Long before I played my first eighteen holes at the local country club, the fundamental spirit of golf was borne home to me one magical day at age ten, in the front yard of our house on Bluebell Avenue in Boulder, Colorado. There, of a summer afternoon, my brother Alan and I liked to hit fungoes to each other with our twenty-eight-inch Louisville Slugger and scuffed-up hardball. Our mightiest drives reached the front lawn of Mr. Hamilton's house, all the way across Nineteenth Street, a solid 120 feet from home plate.

That special day, I discovered a well-used golf ball in the gutter, the first I had ever seen. I bounced it on the sidewalk, gasping at the height of its recoil. Then I positioned Alan right in front of Mr. Hamilton's plate-glass window, a good thirty feet beyond our tape-measure baseball pokes, tossed up the golf ball and swung from my heels.

The tiny white missile sprang from the bat in a titanic arc, easily cleared Mr. Hamilton's whole house and, when last seen, was careening through the sunflowers in the prairie wasteland behind Mr. Davenport's house, well beyond Twentieth Street. "Geez!" I screamed. "Look at that!" Alan had turned to stare at my blast, hands on hips, as disconsolate as Andy Pafko in left field at the Polo Grounds that fateful day in 1951, watching Bobby Thomson's homer cost the Dodgers another pennant.

I went on, in my late teens and twenties, to become a mountaineer rather than a golfer, leading thirteen successive expeditions to Alaska and the Yukon, where I made many first ascents. Compared with a bivouac on a two-foot ledge in the middle of an all-out blizzard, the challenge of a nasty lie in the rough seemed a bit banal.

With the mellowing of middle age, however, I made my tentative reacquaintance with golf. It was clear to me by now that the game was best enjoyed not at the country club, but—as Barents's men well knew—on the fringes of the wilderness. So in 1994 I spent a halcyon week with an old crony in the Austrian Tirol, hiking and golfing. One day we would play a quaint mountain course, pitching approach shots over dilapidated hay sheds. The next, we would scramble up a daunting Klettersteig (a steep route abetted by cables and spikes) in the soaring Kaisergebirge mountain range. We perfected this fusion of pastimes, however, on a handsome peak called the Gamshag, up which I packed my rusty three-iron and a half-dozen golf balls. From the summit ridge, we took turns blasting these projectiles into the void, yelping with joy and astonishment just as I had at ten in my front yard. My buddy's best hit, I later calculated from the map, traveled 572 yards in the air.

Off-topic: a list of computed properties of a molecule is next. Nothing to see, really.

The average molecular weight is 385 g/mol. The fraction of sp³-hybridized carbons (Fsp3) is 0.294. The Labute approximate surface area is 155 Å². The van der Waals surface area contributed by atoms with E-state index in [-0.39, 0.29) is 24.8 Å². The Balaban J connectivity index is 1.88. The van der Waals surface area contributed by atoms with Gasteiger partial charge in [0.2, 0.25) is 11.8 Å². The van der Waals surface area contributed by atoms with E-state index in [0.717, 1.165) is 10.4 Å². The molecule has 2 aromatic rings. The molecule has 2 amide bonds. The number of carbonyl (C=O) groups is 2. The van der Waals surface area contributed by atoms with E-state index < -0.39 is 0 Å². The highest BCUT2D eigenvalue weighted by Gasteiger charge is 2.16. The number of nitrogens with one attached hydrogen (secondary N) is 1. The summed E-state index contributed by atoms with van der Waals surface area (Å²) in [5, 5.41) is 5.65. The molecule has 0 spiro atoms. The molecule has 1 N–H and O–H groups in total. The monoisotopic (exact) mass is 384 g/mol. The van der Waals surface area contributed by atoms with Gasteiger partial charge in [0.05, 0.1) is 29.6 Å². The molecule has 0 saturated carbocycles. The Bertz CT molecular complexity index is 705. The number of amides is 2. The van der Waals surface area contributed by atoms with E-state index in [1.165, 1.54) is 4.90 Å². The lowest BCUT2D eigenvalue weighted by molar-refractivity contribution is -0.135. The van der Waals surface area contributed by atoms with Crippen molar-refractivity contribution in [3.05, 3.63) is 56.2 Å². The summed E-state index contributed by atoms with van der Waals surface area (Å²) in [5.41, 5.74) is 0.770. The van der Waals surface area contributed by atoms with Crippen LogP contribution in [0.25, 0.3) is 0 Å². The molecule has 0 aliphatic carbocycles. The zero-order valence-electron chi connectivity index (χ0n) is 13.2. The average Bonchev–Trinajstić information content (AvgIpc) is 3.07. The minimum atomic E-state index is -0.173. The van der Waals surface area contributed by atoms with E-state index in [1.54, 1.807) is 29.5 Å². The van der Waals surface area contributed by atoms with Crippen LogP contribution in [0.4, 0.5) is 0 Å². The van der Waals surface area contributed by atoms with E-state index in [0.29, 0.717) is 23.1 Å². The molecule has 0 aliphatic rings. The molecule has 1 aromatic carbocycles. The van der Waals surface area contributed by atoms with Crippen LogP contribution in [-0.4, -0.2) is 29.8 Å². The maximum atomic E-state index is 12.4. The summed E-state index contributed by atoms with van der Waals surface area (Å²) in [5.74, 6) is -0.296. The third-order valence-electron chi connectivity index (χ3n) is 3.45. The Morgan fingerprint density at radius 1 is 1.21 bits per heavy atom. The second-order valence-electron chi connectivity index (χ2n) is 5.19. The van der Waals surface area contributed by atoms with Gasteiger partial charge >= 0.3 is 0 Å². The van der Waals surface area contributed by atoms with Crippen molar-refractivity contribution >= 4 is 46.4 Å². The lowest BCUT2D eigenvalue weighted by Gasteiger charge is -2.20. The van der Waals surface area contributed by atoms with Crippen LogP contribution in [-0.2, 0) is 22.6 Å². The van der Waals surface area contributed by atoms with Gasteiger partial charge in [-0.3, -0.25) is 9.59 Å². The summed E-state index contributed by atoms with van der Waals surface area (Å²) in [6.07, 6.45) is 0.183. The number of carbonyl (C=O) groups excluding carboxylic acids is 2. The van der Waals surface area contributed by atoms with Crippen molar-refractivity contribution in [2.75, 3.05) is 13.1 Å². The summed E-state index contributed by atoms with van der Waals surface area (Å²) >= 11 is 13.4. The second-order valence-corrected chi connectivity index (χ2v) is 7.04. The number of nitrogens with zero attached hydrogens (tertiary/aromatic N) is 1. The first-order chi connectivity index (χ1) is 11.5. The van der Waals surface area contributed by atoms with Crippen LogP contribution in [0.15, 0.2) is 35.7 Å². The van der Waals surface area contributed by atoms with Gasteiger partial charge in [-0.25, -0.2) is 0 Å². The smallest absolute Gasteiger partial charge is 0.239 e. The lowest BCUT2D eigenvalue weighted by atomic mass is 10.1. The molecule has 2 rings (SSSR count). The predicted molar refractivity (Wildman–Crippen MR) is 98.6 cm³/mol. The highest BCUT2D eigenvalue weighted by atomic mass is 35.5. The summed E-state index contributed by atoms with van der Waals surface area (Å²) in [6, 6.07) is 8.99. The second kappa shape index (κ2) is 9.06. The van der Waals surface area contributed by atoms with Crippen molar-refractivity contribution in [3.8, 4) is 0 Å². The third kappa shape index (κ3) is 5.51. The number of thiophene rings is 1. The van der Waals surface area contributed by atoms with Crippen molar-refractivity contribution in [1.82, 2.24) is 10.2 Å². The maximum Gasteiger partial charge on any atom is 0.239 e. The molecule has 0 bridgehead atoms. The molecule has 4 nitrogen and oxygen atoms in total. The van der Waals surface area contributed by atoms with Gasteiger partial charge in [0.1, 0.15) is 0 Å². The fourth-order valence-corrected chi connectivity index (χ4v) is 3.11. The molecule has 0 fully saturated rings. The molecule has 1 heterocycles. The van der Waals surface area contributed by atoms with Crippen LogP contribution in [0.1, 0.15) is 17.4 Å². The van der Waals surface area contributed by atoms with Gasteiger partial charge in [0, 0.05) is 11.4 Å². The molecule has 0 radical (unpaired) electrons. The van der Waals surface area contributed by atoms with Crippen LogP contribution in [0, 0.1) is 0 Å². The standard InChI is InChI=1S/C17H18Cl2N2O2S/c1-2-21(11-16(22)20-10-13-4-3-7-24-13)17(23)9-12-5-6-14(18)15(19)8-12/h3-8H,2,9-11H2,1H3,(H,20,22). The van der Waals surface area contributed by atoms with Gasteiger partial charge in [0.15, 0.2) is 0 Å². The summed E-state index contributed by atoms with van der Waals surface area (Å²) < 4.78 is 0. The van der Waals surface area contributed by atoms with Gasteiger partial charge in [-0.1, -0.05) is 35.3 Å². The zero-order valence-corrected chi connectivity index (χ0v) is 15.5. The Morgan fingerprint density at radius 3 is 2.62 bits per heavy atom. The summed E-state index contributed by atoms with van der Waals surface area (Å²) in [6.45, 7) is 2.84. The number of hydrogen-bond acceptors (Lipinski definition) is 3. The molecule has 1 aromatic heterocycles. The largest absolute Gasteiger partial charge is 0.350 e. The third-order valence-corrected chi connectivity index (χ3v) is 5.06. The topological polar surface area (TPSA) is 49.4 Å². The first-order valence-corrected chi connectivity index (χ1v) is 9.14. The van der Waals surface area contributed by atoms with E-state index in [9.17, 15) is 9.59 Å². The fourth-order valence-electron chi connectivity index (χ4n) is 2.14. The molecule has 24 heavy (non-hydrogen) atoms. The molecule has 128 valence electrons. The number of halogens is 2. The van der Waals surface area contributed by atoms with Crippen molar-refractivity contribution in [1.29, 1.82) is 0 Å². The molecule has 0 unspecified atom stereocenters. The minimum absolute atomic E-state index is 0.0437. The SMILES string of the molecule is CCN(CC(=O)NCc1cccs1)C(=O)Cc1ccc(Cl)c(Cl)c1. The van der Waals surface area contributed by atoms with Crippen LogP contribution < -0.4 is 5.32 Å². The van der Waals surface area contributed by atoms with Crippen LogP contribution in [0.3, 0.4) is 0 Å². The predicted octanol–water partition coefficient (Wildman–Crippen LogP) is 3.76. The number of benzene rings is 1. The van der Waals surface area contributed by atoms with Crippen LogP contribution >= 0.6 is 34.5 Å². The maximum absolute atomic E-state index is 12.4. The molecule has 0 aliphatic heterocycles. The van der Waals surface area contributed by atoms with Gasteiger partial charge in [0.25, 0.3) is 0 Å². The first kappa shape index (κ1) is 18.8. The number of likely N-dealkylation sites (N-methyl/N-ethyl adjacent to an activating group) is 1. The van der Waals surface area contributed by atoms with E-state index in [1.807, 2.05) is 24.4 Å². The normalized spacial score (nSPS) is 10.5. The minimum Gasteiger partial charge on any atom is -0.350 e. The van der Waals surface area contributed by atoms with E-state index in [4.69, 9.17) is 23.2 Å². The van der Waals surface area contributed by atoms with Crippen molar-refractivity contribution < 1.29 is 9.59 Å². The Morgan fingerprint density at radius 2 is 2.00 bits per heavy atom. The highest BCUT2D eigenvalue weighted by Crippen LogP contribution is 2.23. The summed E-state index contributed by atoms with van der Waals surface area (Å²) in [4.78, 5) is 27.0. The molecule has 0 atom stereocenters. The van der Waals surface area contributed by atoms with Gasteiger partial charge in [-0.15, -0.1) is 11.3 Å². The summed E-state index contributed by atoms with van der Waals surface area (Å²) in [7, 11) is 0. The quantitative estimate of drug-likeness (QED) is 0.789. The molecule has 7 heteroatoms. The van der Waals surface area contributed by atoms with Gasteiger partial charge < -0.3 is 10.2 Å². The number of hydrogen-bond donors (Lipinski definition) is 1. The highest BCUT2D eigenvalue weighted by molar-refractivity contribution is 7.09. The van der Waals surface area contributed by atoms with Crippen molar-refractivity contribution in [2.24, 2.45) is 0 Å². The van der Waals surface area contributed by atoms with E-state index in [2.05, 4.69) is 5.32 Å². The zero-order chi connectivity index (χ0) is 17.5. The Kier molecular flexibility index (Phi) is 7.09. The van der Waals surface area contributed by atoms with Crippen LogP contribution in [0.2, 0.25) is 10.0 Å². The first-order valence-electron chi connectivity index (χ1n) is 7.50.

After I celebrated this folly in an article for an adventure magazine, I got a call from a producer for the television show Extra. "This is amazing!" she gushed. "You've invented a new extreme sport!" (Evidently she was deaf to the tongue in the cheek of my prose.) Not one to pass up a chance for more adventure-golf fun, I agreed to the filming of a segment for the show.